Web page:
Friday, 10 November 2017

Planting the Flag

We attended the Banff Mountain Book Festival , housed in glistening postmodern pavilions of brushed steel and glass, comforted by banking and energy patronage.  We sat respectfully through a panel of native leaders who impressed upon us that place and history and sacredness are one in the same.  Lawrence Joe told us as outside enthusiasts that when we are on the land and find an artifact we need to report it, respectful of its history, so that the cultural continuity of place may be undisturbed. We congratulated ourselves on taking a  more cerebral, intellectual approach than the standard "huck-fest" on offer at other climbing festivals.  And then we went and tried to plant the flag.

I was set to climb with Mr. Scottishwinter.com himself, Simon Richardson.  You see, as a member of the book festival jury (along with a much more impartial professor and a professional climber, who can not be blamed by association for my bias) I was in a privileged position to acquire for my potential climbing partner a free airfare to the Canadian Rockies at one of the prime seasons for ice and mixed climbing. Growing up in Manitoba where prominent native leaders were killed with seeming impunity, I am familiar with the concept that (at the risk of stepping outside my culturally biased understanding) juries can not reach a universally true decision.

In his presentation for his book, Steve Swenson mentioned going to areas of the world where one casts ones glance out and thinks, "No other human has stepped here", the inspiration for doing first ascents.  Simon revealed he has 700 FAs under his belt, or more commonly "to his name".  As the days of intellectualizing were nearing an end, we discussed doing a recently completed drytooling route as a warm up and then a more typical Rockies rock-to-mixed route we had scoped a few days earlier. Inspired by Steve I mentioned we should skip straight to adventuring on new terrain. Simon eagerly responded, "that's what I do."

The process of exploring and recording our travels in the sacred mountains is slow and in a constant state of being revealed.  Had native people been up Yuh-hai-has-kun, the Mountain of the Spiral Road (an uncannily accurate description of climbing the highest peak in the Rockies by its easiest route)? Were there spots that would provide interesting climbing for Simon and I that had not been visited?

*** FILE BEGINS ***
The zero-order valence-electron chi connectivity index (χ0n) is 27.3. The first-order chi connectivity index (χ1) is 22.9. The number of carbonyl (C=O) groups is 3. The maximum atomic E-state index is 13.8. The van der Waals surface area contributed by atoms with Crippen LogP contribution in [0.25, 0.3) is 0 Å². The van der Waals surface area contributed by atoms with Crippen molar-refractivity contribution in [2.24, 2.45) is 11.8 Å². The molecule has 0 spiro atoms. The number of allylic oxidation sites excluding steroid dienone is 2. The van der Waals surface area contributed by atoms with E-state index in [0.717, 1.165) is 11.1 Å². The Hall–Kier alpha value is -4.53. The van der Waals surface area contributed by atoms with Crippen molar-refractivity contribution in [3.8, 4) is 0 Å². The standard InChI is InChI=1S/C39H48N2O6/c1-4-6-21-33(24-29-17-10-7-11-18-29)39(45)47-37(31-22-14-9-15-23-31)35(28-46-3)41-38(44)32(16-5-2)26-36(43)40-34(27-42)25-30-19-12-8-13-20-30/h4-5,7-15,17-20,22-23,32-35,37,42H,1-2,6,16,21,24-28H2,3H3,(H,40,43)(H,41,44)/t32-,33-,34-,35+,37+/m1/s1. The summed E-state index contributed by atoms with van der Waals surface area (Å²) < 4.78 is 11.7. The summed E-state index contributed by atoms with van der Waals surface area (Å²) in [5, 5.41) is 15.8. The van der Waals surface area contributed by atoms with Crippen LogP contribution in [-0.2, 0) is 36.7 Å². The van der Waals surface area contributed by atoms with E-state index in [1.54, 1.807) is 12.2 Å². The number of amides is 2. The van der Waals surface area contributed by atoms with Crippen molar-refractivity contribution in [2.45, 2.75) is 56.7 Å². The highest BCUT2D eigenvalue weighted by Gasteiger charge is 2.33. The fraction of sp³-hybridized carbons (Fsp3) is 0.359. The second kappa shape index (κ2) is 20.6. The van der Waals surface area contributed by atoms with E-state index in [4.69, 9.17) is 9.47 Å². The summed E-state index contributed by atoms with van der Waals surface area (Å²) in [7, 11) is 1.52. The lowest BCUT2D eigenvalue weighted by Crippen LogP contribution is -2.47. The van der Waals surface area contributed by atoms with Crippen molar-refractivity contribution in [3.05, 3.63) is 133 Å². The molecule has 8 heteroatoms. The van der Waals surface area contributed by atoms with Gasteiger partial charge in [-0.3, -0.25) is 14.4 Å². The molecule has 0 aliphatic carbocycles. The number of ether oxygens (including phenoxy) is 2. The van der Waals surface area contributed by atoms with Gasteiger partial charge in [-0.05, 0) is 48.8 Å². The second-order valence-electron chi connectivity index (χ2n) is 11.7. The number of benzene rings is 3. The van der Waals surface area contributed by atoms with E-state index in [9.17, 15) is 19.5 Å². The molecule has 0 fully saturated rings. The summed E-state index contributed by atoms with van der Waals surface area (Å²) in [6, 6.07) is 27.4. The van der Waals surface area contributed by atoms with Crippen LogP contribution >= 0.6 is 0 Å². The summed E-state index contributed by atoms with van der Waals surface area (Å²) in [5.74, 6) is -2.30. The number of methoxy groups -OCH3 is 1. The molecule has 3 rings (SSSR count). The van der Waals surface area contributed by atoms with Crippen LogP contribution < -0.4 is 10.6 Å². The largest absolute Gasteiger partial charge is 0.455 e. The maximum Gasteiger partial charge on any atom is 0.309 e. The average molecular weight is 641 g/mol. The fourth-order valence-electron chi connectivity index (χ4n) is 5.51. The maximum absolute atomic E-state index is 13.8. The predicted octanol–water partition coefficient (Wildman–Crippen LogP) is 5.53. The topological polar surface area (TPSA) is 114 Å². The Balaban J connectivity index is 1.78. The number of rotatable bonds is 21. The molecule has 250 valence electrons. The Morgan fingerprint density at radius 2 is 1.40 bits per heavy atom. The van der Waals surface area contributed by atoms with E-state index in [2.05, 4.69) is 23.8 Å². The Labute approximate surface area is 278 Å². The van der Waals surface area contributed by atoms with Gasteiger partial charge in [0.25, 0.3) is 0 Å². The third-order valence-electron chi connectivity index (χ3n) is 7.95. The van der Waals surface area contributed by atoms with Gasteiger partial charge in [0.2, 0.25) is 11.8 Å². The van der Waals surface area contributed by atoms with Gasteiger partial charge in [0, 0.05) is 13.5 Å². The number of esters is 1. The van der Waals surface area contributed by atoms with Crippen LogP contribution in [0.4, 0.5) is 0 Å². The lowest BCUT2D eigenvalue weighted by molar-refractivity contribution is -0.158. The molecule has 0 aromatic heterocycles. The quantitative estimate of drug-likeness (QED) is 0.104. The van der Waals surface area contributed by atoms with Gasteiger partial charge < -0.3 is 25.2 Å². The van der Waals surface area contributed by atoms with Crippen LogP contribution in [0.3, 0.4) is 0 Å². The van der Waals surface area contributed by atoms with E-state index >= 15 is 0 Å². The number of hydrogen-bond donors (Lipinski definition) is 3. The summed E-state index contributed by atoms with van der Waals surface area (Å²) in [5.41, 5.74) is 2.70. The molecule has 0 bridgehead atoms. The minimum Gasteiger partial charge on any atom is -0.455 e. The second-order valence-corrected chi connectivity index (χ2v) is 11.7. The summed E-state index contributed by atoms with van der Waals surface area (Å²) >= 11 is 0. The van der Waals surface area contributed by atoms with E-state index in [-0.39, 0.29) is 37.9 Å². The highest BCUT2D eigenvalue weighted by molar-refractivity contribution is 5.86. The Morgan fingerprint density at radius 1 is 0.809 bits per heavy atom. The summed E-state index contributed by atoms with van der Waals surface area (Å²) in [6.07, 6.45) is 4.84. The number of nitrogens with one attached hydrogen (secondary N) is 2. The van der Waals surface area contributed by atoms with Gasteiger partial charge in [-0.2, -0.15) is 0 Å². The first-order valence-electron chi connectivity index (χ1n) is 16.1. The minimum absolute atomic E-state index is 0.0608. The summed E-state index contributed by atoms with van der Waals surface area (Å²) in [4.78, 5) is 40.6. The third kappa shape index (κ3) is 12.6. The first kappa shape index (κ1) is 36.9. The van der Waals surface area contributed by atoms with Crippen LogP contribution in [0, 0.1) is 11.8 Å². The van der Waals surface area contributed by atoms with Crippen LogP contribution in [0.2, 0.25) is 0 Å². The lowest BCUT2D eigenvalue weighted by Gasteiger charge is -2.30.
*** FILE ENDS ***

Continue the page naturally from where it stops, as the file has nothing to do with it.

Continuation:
In learning we proceed from our historically determined comfort zone to greater exploration.  How else do we learn about new terrain other than by stretching our boundaries while beginning at known points?  To expand the allegory to breaking and beyond, we have to take ourselves out of the cave and into the mountains.  So, I scanned my memory of the range for a potentially classic line of which I had heard nobody else claiming knowledge,  but with which I was familiar, and came up with the unnamed north facing lower ridge of Storm Mountain above Arnica Lake.








The definitive guidebook didn't have a line on the map. 




So, off we went in -20 temperatures, two hours up to Arnica Lake, to our "unnamed face". What an obvious unclimbed line, moderate and climbable by many in the Bow Valley, home to many an alpine climber, almost hard to believe it hadn't been climbed.

Up the snow gully we tromped.  Simon is a year or two more experienced than me, so at the first ice step I paused to make a belay stance as he caught up, looked around and behold, two other figures walking in our tracks across Arnica Lake.

"Who's that?"

"Blompnee", indecipherable.

"Who's that? It's Ian".

"I know"

To Simon, "This never happens here.  Two parties on an unknown face on the same day, even if it is clearly visible from the highway"

Tried again, "Who's that, it's Ian".

"Toshi"

So that made sense.  Toshi was one of the few I knew who also would have a mental map of this face, having also walked past it on his way to the north face of Storm Mountain.

Simon had said he didn't climb ice by choice, but seemed eager for the first pitch.




So funny that in Canada we have places like this to ourselves, with a clear view of  iconic Castle Mountain and the Trans Canada Highway and a surprising two other climbers.  Amazing more people don't do this stuff. Then again I had explained to Simon that there is a small group of people in the Rockies who search out first ascents.  Most of them are very strong climbers and are not partial to the type of moderate route we had found.  Some even harass those who pursue such routes for "scrambling".  



By the 4th or 5th WI3 step the ice was cold enough that screws had to be put in a quarter turn at a time, by slamming the side of my hand into the hanger of the screw, a painful technique I had avoided for years.  Screws were needed however as by this elevation, say 2500 meters, my hands were frozen insensitive and I couldn't tell if I was going to be able to keep my stiff fingers curled around my tools.


I was overjoyed to take this photo of Simon topping out the steepest pitch of ice.  Five minutes earlier I had peeled off the rock which hung in place of the orange bare rock in the lower right of the photo.